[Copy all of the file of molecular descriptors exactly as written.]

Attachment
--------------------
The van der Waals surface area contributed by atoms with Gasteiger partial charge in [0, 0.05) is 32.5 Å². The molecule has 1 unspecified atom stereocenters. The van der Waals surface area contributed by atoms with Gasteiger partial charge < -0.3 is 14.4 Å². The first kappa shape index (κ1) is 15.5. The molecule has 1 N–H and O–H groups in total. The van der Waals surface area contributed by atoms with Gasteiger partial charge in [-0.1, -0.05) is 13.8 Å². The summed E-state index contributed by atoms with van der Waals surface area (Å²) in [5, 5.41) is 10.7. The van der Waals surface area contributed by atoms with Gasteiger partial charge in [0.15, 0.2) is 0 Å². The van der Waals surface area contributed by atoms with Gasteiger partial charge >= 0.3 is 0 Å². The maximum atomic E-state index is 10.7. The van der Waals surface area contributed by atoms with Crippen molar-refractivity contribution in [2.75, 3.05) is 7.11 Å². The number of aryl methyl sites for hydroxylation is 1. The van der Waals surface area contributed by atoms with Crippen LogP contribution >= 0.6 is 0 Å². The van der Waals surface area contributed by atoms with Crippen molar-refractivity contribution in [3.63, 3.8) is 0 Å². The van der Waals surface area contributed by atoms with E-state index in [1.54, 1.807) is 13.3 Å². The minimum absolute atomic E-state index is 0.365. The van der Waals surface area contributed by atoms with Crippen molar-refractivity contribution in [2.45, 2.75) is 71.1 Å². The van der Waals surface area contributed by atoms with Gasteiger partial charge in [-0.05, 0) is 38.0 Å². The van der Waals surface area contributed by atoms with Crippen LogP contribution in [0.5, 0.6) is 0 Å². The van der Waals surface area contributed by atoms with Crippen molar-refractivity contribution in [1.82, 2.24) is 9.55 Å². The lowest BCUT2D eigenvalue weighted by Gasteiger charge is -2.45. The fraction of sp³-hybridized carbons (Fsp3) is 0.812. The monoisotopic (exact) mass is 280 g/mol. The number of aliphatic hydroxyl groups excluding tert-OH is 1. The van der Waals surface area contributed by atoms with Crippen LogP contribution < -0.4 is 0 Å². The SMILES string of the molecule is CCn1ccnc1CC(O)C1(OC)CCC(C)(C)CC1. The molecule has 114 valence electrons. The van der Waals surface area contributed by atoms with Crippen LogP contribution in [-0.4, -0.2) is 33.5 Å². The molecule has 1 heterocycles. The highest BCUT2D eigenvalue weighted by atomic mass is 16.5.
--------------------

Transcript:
The van der Waals surface area contributed by atoms with Gasteiger partial charge in [0, 0.05) is 32.5 Å². The molecule has 1 unspecified atom stereocenters. The van der Waals surface area contributed by atoms with Gasteiger partial charge < -0.3 is 14.4 Å². The first kappa shape index (κ1) is 15.5. The molecule has 1 N–H and O–H groups in total. The van der Waals surface area contributed by atoms with Gasteiger partial charge in [-0.1, -0.05) is 13.8 Å². The summed E-state index contributed by atoms with van der Waals surface area (Å²) in [5, 5.41) is 10.7. The van der Waals surface area contributed by atoms with Gasteiger partial charge in [0.15, 0.2) is 0 Å². The van der Waals surface area contributed by atoms with Gasteiger partial charge >= 0.3 is 0 Å². The maximum atomic E-state index is 10.7. The van der Waals surface area contributed by atoms with Crippen molar-refractivity contribution in [2.75, 3.05) is 7.11 Å². The number of aryl methyl sites for hydroxylation is 1. The van der Waals surface area contributed by atoms with Crippen LogP contribution >= 0.6 is 0 Å². The van der Waals surface area contributed by atoms with Crippen molar-refractivity contribution in [3.63, 3.8) is 0 Å². The van der Waals surface area contributed by atoms with E-state index in [1.54, 1.807) is 13.3 Å². The minimum absolute atomic E-state index is 0.365. The van der Waals surface area contributed by atoms with Crippen molar-refractivity contribution in [2.45, 2.75) is 71.1 Å². The van der Waals surface area contributed by atoms with Gasteiger partial charge in [-0.05, 0) is 38.0 Å². The van der Waals surface area contributed by atoms with Crippen LogP contribution in [0.5, 0.6) is 0 Å². The van der Waals surface area contributed by atoms with Crippen molar-refractivity contribution in [1.82, 2.24) is 9.55 Å². The lowest BCUT2D eigenvalue weighted by Gasteiger charge is -2.45. The fraction of sp³-hybridized carbons (Fsp3) is 0.812. The monoisotopic (exact) mass is 280 g/mol. The number of aliphatic hydroxyl groups excluding tert-OH is 1. The van der Waals surface area contributed by atoms with Crippen LogP contribution < -0.4 is 0 Å². The SMILES string of the molecule is CCn1ccnc1CC(O)C1(OC)CCC(C)(C)CC1. The molecule has 114 valence electrons. The van der Waals surface area contributed by atoms with Crippen LogP contribution in [-0.4, -0.2) is 33.5 Å². The molecule has 1 heterocycles. The highest BCUT2D eigenvalue weighted by atomic mass is 16.5.